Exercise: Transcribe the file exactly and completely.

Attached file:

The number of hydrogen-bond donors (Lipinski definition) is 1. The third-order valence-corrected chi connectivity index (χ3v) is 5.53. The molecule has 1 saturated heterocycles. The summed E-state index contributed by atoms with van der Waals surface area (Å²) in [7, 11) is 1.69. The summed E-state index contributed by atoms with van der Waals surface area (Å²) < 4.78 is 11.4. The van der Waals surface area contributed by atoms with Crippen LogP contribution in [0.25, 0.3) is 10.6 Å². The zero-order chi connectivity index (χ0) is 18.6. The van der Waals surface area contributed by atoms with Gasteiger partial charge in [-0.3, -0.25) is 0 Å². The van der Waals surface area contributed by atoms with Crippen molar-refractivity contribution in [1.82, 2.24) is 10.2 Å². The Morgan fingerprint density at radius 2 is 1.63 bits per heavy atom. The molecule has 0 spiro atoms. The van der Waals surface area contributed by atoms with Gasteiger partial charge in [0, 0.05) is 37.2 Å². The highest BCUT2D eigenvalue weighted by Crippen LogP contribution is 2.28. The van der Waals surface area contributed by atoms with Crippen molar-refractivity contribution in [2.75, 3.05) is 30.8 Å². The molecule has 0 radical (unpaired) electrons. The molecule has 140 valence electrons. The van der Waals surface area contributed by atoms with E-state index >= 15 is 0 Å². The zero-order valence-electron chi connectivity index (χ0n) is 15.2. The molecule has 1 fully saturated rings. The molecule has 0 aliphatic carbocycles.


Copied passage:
The number of hydrogen-bond donors (Lipinski definition) is 1. The third-order valence-corrected chi connectivity index (χ3v) is 5.53. The molecule has 1 saturated heterocycles. The summed E-state index contributed by atoms with van der Waals surface area (Å²) in [7, 11) is 1.69. The summed E-state index contributed by atoms with van der Waals surface area (Å²) < 4.78 is 11.4. The van der Waals surface area contributed by atoms with Crippen LogP contribution in [0.25, 0.3) is 10.6 Å². The zero-order chi connectivity index (χ0) is 18.6. The van der Waals surface area contributed by atoms with Gasteiger partial charge in [-0.3, -0.25) is 0 Å². The van der Waals surface area contributed by atoms with Crippen molar-refractivity contribution in [1.82, 2.24) is 10.2 Å². The Morgan fingerprint density at radius 2 is 1.63 bits per heavy atom. The molecule has 0 spiro atoms. The van der Waals surface area contributed by atoms with Gasteiger partial charge in [0, 0.05) is 37.2 Å². The highest BCUT2D eigenvalue weighted by Crippen LogP contribution is 2.28. The van der Waals surface area contributed by atoms with Crippen molar-refractivity contribution in [2.75, 3.05) is 30.8 Å². The molecule has 0 radical (unpaired) electrons. The molecule has 140 valence electrons. The van der Waals surface area contributed by atoms with E-state index >= 15 is 0 Å². The zero-order valence-electron chi connectivity index (χ0n) is 15.2. The molecule has 1 fully saturated rings. The molecule has 0 aliphatic carbocycles.